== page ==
Although we are always continuously learning and expect to have more to say on this topic in the future, in honor of National Hispanic Heritage Month we are presenting this brief history of Latinx students at Princeton University prior to this century.
It’s never clear who the “first” person of a given demographic might be, but here are some early records we have for Latinx students:
Pedro Rioseco, Class of 1888. Historical Photograph Collection, Alumni Photographs Series (AC058), Box SP12.
- Pedro Rioseco, Class of 1888, was born in Cuba, where his father had been a cigar manufacturer. Rioseco attended secondary school at Fewsmith’s Academy in Philadelphia. At Princeton, he helped start a Spanish class and was known as Peter.
- Harold Medina, the son of a Mexican immigrant father and a mother of Dutch and Swiss descent who banned Spanish from their home, came to Princeton in 1905 to join the Class of 1909. Medina struggled to fit in at first, but eventually found a robust social world on campus, joining the fencing, gun, and water polo teams and securing a position on the editorial board of the Princeton Tiger. Medina later had a long career as a federal judge as an appointee of the Truman administration, ultimately sitting on the bench of the U.S. Court of Appeals for the Second Circuit from 1951-1980.
- A Puerto Rican student, José Vicente Ferrer de Otero y Cintrón, better known as José Ferrer, was a member of the Class of 1933. He was born in San Juan, but his family moved to New York in 1914. At Princeton, Ferrer was involved in a few different aspects of show business. He directed an orchestra that played for student dances, the Pied Pipers, and Triangle Club gave him some further training for his future career as an entertainer. Ferrer became famous for his portrayal of Cyrano de Bergerac on Broadway and later on film, for which he won a Golden Globe and an Academy Award, making him the first Latinx recipient of an Oscar. In 1985, Ronald Reagan awarded him the National Medal of Arts.
By Mario Garcia ’18
Founded in 1972, Acción Puertorriqueña—later known as Acción Puertorriqueña y Amigos—was a student group initially consisting of Puerto Rican undergraduates and later allies who sought to create spaces for Puerto Rican cultures on Princeton’s campus through cultural events and student-led activism. Such celebratory events included the beginnings of Latino Graduation in 1990 and National Hispanic Heritage Month in 1989 as commemorations of the experiences of Princeton students descending from Latin American ancestry, while activist initiatives included lobbying for seminars related to Puerto Rican histories and recruitment programs for Puerto Rican students in the 1970s as strategies for empowering Puerto Rican communities on campus.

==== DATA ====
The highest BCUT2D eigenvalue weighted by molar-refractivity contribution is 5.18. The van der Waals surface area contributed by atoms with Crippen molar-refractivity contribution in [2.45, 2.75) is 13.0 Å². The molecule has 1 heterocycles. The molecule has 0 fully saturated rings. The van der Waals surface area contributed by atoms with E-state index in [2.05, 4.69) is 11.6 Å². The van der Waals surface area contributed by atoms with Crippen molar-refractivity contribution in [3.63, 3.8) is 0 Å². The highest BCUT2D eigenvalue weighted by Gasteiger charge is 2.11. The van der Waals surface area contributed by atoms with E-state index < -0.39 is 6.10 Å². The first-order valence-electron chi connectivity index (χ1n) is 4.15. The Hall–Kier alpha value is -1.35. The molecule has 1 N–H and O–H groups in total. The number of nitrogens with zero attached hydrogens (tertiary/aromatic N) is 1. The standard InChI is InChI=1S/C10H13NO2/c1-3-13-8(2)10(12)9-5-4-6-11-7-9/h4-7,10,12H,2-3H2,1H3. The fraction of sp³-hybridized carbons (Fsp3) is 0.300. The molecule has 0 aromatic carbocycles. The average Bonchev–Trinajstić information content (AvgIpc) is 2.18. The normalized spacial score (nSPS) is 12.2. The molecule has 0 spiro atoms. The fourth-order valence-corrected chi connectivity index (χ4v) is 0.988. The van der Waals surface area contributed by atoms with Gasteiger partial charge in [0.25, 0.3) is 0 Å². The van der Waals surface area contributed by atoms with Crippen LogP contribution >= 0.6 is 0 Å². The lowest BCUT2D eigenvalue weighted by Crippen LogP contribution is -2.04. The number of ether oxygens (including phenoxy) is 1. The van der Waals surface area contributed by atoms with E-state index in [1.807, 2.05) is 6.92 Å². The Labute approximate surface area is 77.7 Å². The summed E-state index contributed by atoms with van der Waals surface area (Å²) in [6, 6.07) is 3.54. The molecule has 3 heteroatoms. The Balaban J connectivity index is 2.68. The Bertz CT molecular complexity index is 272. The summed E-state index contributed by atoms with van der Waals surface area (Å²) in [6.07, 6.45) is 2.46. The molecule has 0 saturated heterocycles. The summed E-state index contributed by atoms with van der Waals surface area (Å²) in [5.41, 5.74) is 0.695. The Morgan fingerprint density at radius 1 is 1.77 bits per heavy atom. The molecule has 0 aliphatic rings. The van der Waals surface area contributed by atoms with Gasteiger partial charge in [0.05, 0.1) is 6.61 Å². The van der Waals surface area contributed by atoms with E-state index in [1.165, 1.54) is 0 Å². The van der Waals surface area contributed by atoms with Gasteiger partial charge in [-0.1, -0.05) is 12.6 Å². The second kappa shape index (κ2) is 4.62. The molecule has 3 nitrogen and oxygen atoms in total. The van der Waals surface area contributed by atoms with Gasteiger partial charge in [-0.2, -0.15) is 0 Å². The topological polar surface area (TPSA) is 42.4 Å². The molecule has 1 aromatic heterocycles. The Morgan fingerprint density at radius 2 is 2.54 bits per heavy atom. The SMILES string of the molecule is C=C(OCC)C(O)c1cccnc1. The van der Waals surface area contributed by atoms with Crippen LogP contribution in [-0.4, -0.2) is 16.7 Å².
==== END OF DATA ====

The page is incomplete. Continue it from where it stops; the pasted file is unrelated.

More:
Event flyer, 1981. Carl Fields Center for Equality and Cultural Understanding Records (AC342), Box 1.
By Courtney Perales ’17 with April C. Armstrong *14 and Mario Garcia ’18
Students have often used the arts and poetry to express themselves and enhance their identities on campus. Two Latinx poems I found in student publications in the archives this spring were particularly striking to me: “Lloro Por Mi Puerto Rico Perdido” in La Mujer Latina, by Maribel Garcia ’84, and “We Hunger” in The Vigil, by Michele Parris ’90. I also ran across a reprint of “Our Tongue was Nauhuatl” by noted Mexican-American poet Ana Castillo in Sol Del Este East Coast Chicanx Student Forum Newsletter. One thing that stood out among these three different Latinx poems were that they delved into topics around identity, sense of belonging, and racial insensitivity and microaggressions students were experiencing. In another Latinx student publication, Amanecer, there were many more poems with similar themes. The poems depicted how these students were part of and yet pushed against the idea of a “Latinx monolith.” Wrestling with topics like borders, immigration, and independence, each piece pulled from deep emotional reserves and evoked the pain, confusion, and frustrations that came with being a student of color at Princeton.
La Mujer Latina, Spring 1982. Historical Subject Files (AC109) Box 297, Folder 8.